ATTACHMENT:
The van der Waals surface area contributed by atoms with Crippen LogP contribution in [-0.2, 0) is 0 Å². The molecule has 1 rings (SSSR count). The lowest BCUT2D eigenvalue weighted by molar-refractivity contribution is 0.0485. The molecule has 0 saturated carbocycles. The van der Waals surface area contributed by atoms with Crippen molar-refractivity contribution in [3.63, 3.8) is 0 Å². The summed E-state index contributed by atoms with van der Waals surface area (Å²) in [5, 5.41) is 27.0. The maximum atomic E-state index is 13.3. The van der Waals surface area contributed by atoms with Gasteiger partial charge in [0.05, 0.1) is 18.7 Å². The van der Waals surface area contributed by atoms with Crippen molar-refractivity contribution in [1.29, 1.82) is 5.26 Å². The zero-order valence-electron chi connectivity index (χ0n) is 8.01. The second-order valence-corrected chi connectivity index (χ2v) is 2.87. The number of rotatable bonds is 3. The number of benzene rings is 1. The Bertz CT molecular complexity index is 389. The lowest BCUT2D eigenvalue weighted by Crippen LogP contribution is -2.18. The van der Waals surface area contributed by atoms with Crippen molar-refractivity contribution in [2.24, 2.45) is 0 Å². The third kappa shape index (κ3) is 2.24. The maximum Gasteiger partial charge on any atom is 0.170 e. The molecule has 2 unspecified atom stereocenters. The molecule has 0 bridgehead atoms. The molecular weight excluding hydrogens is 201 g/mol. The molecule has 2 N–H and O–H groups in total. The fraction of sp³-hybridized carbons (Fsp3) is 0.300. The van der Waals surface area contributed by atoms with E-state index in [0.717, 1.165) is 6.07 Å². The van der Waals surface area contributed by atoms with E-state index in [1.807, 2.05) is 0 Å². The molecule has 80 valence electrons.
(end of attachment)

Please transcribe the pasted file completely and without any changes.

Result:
The van der Waals surface area contributed by atoms with Crippen LogP contribution in [-0.2, 0) is 0 Å². The molecule has 1 rings (SSSR count). The lowest BCUT2D eigenvalue weighted by molar-refractivity contribution is 0.0485. The molecule has 0 saturated carbocycles. The van der Waals surface area contributed by atoms with Crippen molar-refractivity contribution in [3.63, 3.8) is 0 Å². The summed E-state index contributed by atoms with van der Waals surface area (Å²) in [5, 5.41) is 27.0. The maximum atomic E-state index is 13.3. The van der Waals surface area contributed by atoms with Gasteiger partial charge in [0.05, 0.1) is 18.7 Å². The van der Waals surface area contributed by atoms with Crippen molar-refractivity contribution in [1.29, 1.82) is 5.26 Å². The zero-order valence-electron chi connectivity index (χ0n) is 8.01. The second-order valence-corrected chi connectivity index (χ2v) is 2.87. The number of rotatable bonds is 3. The number of benzene rings is 1. The Bertz CT molecular complexity index is 389. The lowest BCUT2D eigenvalue weighted by Crippen LogP contribution is -2.18. The van der Waals surface area contributed by atoms with Crippen molar-refractivity contribution in [2.24, 2.45) is 0 Å². The third kappa shape index (κ3) is 2.24. The maximum Gasteiger partial charge on any atom is 0.170 e. The molecule has 2 unspecified atom stereocenters. The molecule has 0 bridgehead atoms. The molecular weight excluding hydrogens is 201 g/mol. The molecule has 2 N–H and O–H groups in total. The fraction of sp³-hybridized carbons (Fsp3) is 0.300. The van der Waals surface area contributed by atoms with E-state index in [0.717, 1.165) is 6.07 Å². The van der Waals surface area contributed by atoms with E-state index in [1.807, 2.05) is 0 Å². The molecule has 80 valence electrons.